Saturday February 2, 2013

Anyone who follows the news is aware that recently Vladimir Putin put a stop to the adoption of Russian children to Americans. It is believed that the "Baby Ban" was retaliation for U.S. legislation on human rights. Last year, Americans adopted more than 900 children from the Russian orphanage system. Surprisingly, the Russian public actually supports the new policy. This is just one of the many indicators that Putin is leading his country down an increasingly cooler path in the world theater.

Over the years, Putin has pursued grim policies; he is making greater use of the military and secret police, which equals more repression. Additionally, Putin has moved his country closer to centralization to the point where he is creating a Russia that looks like the old Soviet Union. The downside to all of this is strained relations with neighbors and the west in general. The downside to the U.S. is the re-ignition of the Cold War, with its associated defense costs and foolish cloak and dagger games. We certainly don’t want to go back to those days, but we can’t stop Putin from initiating it on his own. So far he is doing a pretty good job of it.

If you look at Russian history, it seems inevitable that the country would drift towards autocracy when given the opportunity. Like the German Democratic Republic, A.K.A. East Germany, it has taken years to undo the state mind set of its people after the Germany’s were re-united. It’s probably going to take another generation before the old mind set is finally in the past. Looking back over the last 20 years, it seems as if Russia had a flirtation with democracy, nothing more. Self determination is a foreign concept in Russia, and while the country is not like the old Soviet Union, it appears that certain factions would like to retreat into the comfort and familiarity of a totalitarian state.

Further proof of this drift is the war on Chechnya. When Putin first came to power he launched a war, which essentially pits the new order against democracy, Chechen or any other form. That’s a strong indicator of where the country is at under Putin. While there have been a number of rumblings that Putin is unpopular with the Russian public, there are just as many indicators that demonstrate public acceptance. Is that the old propaganda factory back in full production? Looking at the Yeltsin years, Russia seemed to be the wild west of the east for a while. It was capitalism gone awry, causing the pendulum to swing too far in an unfamiliar direction. Putin has been all about correcting that shift.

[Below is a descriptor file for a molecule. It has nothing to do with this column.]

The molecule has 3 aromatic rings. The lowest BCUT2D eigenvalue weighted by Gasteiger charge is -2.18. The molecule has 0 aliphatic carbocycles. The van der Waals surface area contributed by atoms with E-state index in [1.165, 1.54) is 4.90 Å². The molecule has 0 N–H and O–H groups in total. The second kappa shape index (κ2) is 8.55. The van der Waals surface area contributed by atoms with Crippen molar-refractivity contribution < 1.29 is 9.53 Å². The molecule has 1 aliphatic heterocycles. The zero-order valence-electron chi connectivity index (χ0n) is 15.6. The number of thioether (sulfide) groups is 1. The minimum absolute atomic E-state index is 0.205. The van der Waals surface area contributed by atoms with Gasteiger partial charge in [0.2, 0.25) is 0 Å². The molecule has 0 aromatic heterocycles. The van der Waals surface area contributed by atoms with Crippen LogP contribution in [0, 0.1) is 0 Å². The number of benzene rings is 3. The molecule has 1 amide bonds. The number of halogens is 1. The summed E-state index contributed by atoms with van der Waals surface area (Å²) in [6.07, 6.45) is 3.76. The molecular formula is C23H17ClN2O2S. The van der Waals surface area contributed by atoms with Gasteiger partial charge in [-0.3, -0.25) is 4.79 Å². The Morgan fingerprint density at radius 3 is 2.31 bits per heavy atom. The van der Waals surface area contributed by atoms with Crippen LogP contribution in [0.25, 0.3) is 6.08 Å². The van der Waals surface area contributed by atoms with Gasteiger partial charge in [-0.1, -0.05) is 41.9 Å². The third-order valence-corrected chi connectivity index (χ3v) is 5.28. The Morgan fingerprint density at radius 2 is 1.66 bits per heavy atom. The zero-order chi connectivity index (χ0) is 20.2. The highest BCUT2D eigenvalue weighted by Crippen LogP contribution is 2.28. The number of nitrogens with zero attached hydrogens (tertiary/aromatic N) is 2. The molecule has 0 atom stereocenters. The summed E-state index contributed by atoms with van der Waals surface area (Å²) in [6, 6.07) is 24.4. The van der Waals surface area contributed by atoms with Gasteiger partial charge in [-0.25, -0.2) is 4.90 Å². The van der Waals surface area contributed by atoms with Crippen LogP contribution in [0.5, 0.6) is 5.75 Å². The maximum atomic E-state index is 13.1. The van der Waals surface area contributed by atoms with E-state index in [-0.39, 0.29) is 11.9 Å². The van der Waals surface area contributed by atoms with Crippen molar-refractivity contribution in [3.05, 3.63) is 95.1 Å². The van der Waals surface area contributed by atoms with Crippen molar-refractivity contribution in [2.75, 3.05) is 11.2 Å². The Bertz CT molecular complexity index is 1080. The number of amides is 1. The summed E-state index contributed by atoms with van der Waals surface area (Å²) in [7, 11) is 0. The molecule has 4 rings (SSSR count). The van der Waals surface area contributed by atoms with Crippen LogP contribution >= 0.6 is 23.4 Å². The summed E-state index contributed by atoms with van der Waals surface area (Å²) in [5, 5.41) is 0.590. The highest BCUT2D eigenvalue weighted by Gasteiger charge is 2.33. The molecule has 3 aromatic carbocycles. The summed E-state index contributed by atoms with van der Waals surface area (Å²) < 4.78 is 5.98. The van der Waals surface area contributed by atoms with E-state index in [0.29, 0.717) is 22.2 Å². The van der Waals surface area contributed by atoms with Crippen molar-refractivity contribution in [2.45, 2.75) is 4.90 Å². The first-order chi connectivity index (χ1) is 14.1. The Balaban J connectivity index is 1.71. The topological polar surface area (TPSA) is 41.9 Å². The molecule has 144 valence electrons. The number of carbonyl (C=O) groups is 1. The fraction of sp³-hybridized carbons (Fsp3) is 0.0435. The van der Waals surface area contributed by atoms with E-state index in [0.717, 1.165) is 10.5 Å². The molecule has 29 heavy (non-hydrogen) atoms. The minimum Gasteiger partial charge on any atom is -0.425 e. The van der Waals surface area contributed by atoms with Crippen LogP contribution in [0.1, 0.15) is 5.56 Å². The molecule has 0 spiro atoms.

I’ve always been fascinated by Russia and Russian literature. Reading Dostoyevsky and Solzhenitsyn made a powerful impression. You see a people who can be easy to fall in love with, yet a nationalistic tendency towards intrigue, plots, and conspiracies. To many Americans, Russia is synonymous with deprivation and a tragic attraction to pain and suffering. At the same time you see a country that is rich in natural resources, beauty, and likeable individuals. It’s a country that is holding a multi billion dollar lottery ticket that expired two seconds ago, or one big gold mine and no possible way of getting at it. Therein lies a possible answer.

Here’s an interesting fact; Russia is granting the ultra rich of the west citizenship to help them avoid excessive taxation. French movie star Gerard Depardieu has taken them up on the offer, along with many others. This is a sign of the old Soviet Union. Strapped for cash and willing to do things on a level with desperation to keep itself going. I’m thinking that this is where the root of the problem lies. Putin wants to stir up all the old rivalries with the west to get the dismantled Russian military machine cranked up again, providing work, and giving the people a sense of pride and accomplishment. The facts support the reality, producing war materiel can be a great economic stimulator. I wonder how much different we are when it comes to this war machine economic model. It is just one more sad reality that humankind still hasn’t figured out how to create prosperity for all without blood shed for some. Now, why is it that we would want to go there again?

Arlo Mudgett’s Morning Almanac has been heard over multiple radio stations in Vermont for nearly 30 years, and can be tuned in at 92.7 WKVT FM Monday through Saturday mornings at 8:35 a.m.